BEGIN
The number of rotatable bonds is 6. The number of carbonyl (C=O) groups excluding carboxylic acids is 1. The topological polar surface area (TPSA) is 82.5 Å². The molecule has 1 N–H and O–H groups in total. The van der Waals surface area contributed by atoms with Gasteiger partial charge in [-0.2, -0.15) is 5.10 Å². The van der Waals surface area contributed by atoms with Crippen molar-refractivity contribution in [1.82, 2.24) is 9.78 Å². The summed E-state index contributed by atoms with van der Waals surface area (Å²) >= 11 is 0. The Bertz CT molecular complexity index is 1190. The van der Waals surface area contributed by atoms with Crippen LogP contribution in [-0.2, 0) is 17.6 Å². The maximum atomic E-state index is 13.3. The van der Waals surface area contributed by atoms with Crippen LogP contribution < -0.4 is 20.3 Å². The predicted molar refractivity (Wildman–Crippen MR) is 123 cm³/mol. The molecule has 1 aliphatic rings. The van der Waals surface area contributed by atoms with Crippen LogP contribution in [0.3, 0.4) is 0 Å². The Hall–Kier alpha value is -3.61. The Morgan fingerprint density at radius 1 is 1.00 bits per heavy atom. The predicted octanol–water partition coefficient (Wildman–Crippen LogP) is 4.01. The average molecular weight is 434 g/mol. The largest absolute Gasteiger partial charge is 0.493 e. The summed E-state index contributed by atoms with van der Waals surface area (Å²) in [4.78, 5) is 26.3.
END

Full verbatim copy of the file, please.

The number of rotatable bonds is 6. The number of carbonyl (C=O) groups excluding carboxylic acids is 1. The topological polar surface area (TPSA) is 82.5 Å². The molecule has 1 N–H and O–H groups in total. The van der Waals surface area contributed by atoms with Gasteiger partial charge in [-0.2, -0.15) is 5.10 Å². The van der Waals surface area contributed by atoms with Crippen molar-refractivity contribution in [1.82, 2.24) is 9.78 Å². The summed E-state index contributed by atoms with van der Waals surface area (Å²) >= 11 is 0. The Bertz CT molecular complexity index is 1190. The van der Waals surface area contributed by atoms with Crippen LogP contribution in [-0.2, 0) is 17.6 Å². The maximum atomic E-state index is 13.3. The van der Waals surface area contributed by atoms with Crippen LogP contribution < -0.4 is 20.3 Å². The predicted molar refractivity (Wildman–Crippen MR) is 123 cm³/mol. The molecule has 1 aliphatic rings. The van der Waals surface area contributed by atoms with Crippen LogP contribution in [0.3, 0.4) is 0 Å². The Hall–Kier alpha value is -3.61. The Morgan fingerprint density at radius 1 is 1.00 bits per heavy atom. The predicted octanol–water partition coefficient (Wildman–Crippen LogP) is 4.01. The average molecular weight is 434 g/mol. The largest absolute Gasteiger partial charge is 0.493 e. The summed E-state index contributed by atoms with van der Waals surface area (Å²) in [4.78, 5) is 26.3.